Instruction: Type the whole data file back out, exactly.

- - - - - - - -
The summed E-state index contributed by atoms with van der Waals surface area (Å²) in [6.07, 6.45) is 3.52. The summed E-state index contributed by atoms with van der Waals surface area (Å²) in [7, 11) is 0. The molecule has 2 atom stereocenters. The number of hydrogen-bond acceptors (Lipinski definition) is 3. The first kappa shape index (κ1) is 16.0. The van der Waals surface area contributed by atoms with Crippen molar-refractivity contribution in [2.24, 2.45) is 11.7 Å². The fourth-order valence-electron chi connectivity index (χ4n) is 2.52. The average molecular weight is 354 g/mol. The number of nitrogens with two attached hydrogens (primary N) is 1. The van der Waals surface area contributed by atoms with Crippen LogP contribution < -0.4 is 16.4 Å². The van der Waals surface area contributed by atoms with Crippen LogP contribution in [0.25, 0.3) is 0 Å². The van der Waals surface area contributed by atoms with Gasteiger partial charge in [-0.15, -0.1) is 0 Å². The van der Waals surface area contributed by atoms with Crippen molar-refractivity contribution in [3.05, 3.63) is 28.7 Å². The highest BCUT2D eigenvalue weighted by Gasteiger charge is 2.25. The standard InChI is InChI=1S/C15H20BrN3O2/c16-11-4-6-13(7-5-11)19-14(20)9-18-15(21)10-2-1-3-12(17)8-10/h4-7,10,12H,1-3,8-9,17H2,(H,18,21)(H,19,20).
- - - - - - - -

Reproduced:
The summed E-state index contributed by atoms with van der Waals surface area (Å²) in [6.07, 6.45) is 3.52. The summed E-state index contributed by atoms with van der Waals surface area (Å²) in [7, 11) is 0. The molecule has 2 atom stereocenters. The number of hydrogen-bond acceptors (Lipinski definition) is 3. The first kappa shape index (κ1) is 16.0. The van der Waals surface area contributed by atoms with Crippen molar-refractivity contribution in [2.24, 2.45) is 11.7 Å². The fourth-order valence-electron chi connectivity index (χ4n) is 2.52. The average molecular weight is 354 g/mol. The number of nitrogens with two attached hydrogens (primary N) is 1. The van der Waals surface area contributed by atoms with Crippen LogP contribution < -0.4 is 16.4 Å². The van der Waals surface area contributed by atoms with Crippen LogP contribution in [0.25, 0.3) is 0 Å². The van der Waals surface area contributed by atoms with Gasteiger partial charge in [-0.15, -0.1) is 0 Å². The van der Waals surface area contributed by atoms with Crippen molar-refractivity contribution in [3.05, 3.63) is 28.7 Å². The highest BCUT2D eigenvalue weighted by Gasteiger charge is 2.25. The standard InChI is InChI=1S/C15H20BrN3O2/c16-11-4-6-13(7-5-11)19-14(20)9-18-15(21)10-2-1-3-12(17)8-10/h4-7,10,12H,1-3,8-9,17H2,(H,18,21)(H,19,20).